New Year, New Sales Agent?
It’s the time of year when business owners and senior managers have some time out for reflection, on how trade has been over the past year and what 2018 will hold. For those companies who sell through an agent, distributors or their own sales force, often the thought of a new Sales Agent for the new one is a logical one.
However, there are many reasons why this could be a bad idea, as well as some reasons it could be a good one. But before we look at that its worth thinking about the Brand:Agent relationship from the perspective of the Agent or Distributor. We work with and are trusted by a large numbers of UK and global Sales Agents and from our perspective often Agents have a twin fear:
- On the one hand they worry that if they do too well, then the client will conclude the most efficient thing is to insource the whole sales operation and do the selling themselves. In this instance, the Agent loses the business.
- On the other hand the Agent worries that if they grow sales too slowly then the client will conclude that someone else (perhaps an in house team, perhaps a competitor) would be able to grow sales and margin faster. In this other instance, the Agent loses the business.
So from an Agents perspective, many have a mental model of an idealised ‘sweetspot’ of sales growth – which is fast enough in terms of sales, margin and listings to placate the client but not so fast that the client concludes they should do it themselves. So, being a successful Sales Agent can be a real challenge, walking a tightrope to retain the client and all the time grow their own business in tandem. Having set up over 30 successful Brand:Agent partnerships there are a couple of key pieces of advice that I wanted to pass on:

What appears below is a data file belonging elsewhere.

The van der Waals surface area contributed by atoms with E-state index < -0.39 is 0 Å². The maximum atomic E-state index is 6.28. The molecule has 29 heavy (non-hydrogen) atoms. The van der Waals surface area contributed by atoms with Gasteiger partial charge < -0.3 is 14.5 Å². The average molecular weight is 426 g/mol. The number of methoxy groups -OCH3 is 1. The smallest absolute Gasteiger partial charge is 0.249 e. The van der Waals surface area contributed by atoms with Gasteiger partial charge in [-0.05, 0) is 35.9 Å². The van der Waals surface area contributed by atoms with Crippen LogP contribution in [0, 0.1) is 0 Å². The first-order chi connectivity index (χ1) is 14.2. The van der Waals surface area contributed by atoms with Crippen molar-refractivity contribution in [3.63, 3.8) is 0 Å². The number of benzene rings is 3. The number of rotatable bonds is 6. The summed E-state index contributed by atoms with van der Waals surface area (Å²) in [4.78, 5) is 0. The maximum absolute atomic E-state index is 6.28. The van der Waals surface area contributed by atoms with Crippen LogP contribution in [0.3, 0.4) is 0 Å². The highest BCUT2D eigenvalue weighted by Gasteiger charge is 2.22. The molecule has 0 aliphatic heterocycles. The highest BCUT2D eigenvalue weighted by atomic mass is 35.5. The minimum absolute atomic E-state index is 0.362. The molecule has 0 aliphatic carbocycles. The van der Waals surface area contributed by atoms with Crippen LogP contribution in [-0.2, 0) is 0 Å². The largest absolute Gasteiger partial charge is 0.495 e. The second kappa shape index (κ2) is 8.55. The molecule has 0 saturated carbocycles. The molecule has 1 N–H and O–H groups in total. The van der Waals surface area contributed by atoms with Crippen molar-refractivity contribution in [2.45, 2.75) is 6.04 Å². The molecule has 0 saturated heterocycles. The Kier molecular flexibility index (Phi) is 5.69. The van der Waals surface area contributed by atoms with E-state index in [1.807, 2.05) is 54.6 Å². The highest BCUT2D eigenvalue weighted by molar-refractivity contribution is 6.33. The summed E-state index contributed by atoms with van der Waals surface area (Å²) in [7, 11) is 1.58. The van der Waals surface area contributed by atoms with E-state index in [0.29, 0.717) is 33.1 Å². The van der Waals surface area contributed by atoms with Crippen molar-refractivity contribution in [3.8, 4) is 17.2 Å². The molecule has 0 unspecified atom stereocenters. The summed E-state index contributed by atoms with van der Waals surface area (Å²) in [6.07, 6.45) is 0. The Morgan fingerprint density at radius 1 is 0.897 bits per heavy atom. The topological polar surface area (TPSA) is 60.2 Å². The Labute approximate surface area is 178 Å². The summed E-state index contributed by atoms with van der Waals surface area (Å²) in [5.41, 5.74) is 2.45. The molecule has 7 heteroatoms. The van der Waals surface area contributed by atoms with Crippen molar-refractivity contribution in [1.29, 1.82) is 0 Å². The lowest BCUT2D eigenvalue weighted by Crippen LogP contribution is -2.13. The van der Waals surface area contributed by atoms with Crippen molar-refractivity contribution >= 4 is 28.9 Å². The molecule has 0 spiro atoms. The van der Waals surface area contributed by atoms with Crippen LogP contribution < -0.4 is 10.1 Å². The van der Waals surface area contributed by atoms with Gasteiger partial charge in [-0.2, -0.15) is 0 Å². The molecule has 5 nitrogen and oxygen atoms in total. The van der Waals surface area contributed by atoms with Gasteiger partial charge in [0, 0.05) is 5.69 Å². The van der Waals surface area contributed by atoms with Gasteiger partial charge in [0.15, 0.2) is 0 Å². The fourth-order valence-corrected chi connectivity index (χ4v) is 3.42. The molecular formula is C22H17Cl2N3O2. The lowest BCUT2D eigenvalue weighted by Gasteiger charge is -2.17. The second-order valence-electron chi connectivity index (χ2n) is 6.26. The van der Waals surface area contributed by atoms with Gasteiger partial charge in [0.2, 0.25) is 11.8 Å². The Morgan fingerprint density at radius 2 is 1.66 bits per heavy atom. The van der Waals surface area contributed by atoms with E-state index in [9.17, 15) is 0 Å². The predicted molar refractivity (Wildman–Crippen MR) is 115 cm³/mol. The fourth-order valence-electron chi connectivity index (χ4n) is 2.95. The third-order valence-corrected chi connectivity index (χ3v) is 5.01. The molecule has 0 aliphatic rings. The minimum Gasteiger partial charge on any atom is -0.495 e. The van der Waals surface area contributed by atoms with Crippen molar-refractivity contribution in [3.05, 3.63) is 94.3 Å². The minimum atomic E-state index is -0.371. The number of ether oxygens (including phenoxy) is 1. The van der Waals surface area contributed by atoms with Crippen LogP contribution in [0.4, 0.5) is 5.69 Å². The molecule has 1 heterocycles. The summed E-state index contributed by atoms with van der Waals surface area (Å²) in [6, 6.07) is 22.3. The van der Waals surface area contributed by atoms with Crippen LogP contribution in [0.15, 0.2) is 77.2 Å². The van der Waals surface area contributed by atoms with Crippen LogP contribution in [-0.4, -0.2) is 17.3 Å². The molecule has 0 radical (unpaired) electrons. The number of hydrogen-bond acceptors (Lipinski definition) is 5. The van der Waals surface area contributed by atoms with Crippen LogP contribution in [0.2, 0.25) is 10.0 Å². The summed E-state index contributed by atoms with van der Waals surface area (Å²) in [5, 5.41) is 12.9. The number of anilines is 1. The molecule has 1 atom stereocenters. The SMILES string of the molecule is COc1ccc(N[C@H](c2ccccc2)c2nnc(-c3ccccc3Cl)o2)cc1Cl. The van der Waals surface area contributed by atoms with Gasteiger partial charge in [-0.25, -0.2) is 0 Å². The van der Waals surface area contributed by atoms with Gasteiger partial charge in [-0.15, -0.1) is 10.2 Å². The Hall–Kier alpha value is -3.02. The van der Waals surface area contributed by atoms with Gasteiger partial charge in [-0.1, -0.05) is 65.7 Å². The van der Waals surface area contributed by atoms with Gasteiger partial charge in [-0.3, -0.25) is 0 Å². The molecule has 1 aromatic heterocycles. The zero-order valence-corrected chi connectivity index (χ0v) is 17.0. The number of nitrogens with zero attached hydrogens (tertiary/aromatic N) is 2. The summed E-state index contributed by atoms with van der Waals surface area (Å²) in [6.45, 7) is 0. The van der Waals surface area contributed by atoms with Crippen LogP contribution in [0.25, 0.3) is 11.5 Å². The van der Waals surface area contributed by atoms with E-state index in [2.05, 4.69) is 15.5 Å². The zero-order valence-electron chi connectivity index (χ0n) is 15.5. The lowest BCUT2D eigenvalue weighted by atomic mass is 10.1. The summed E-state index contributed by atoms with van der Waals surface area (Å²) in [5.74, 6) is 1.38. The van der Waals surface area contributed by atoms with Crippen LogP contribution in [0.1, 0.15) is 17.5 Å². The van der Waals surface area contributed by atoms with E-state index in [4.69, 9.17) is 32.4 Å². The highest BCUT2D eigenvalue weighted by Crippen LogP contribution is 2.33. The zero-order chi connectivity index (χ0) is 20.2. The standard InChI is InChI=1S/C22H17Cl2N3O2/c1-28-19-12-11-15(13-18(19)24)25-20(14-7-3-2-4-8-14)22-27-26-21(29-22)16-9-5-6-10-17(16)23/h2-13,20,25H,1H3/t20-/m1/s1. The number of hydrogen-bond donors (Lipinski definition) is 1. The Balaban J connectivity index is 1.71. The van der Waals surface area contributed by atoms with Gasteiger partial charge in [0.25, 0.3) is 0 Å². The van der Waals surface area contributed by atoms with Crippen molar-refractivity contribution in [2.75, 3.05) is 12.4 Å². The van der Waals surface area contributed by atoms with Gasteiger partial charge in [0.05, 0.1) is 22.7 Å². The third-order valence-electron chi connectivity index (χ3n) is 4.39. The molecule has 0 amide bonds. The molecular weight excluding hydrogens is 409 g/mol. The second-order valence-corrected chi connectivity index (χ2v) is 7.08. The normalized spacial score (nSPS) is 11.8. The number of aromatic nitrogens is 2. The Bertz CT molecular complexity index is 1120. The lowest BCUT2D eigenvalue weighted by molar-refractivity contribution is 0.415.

1. Don’t change Agents just because you can get a slightly better commercial terms elsewhere.
Changing horses in terms of Agents can be problematic – you brand is in their hands and there is a real cost to change and, try as you might to avoid it, you will lose sales momentum if you change. Granted it is easier to quantify your saving in commission than the unseen ‘lost sales’ that comes from the changeover but its just as much a real cost to you.
In addition, its not the case that the new Agent is automatically better than the last Agent. Your existing Agents have got you to where we are and perhaps a better tactic is to renegotiate the commercials you already have rather than make changes you might regret later.
2. Don’t change if the Chemistry is right, the effort is going in, but the results are thin, get along side the Agent and tackle the problem together
We’ve seen enough times that there can be a variety of reasons, related to currency, specific category dynamics, retailers, competitors or timing that no matter hard Agents try the doors don’t open. In that case a more fundamental rethink of the product proposition is usually in order and the Agent is able to give brands valuable feedback as part of this process.
In this instance, patience and a really honest assessment of the proposition and the options open to the brands is whats needed. Perhaps a refocusing meeting is whats needed, setting new adjusted mutual goals or investing in some more brand sales support will be whats needed.
3. Do Change when there is a lack of trust or clear competitive conflicts
Unfortunately as with other relationships, sometimes changing is the right answer. In cases where there has been a breakdown of trust or where there is a clear conflict of interest, then it is the best advice to change. The brand:Agent relationship needs to be open, free flowing and collaborative and trust issues are corrosive in this context.
We put together and help optimise many Brand:Agent relationships and our experience that the Brand:Agent relationship is a complicated one and when its an honest and transparent one characterised by mutual respect then it stands the maximum chance of succeeding.
Avoid knee jerk reactions or feeling like the grass is always greener, but place the quality of the relationship and trust at the centre of your business dealings and be prepared to walk away if you find over time that your Agent doesn’t value these aspects as highly as you do.
Are you looking for help with key business decisions? Or are you simply looking for information? HRA Global is an experienced FMCG consultancy with extensive experience of the Food and Drink industry. Email email@example.com, or call us on +44 (0) 1803 203387 for more information.
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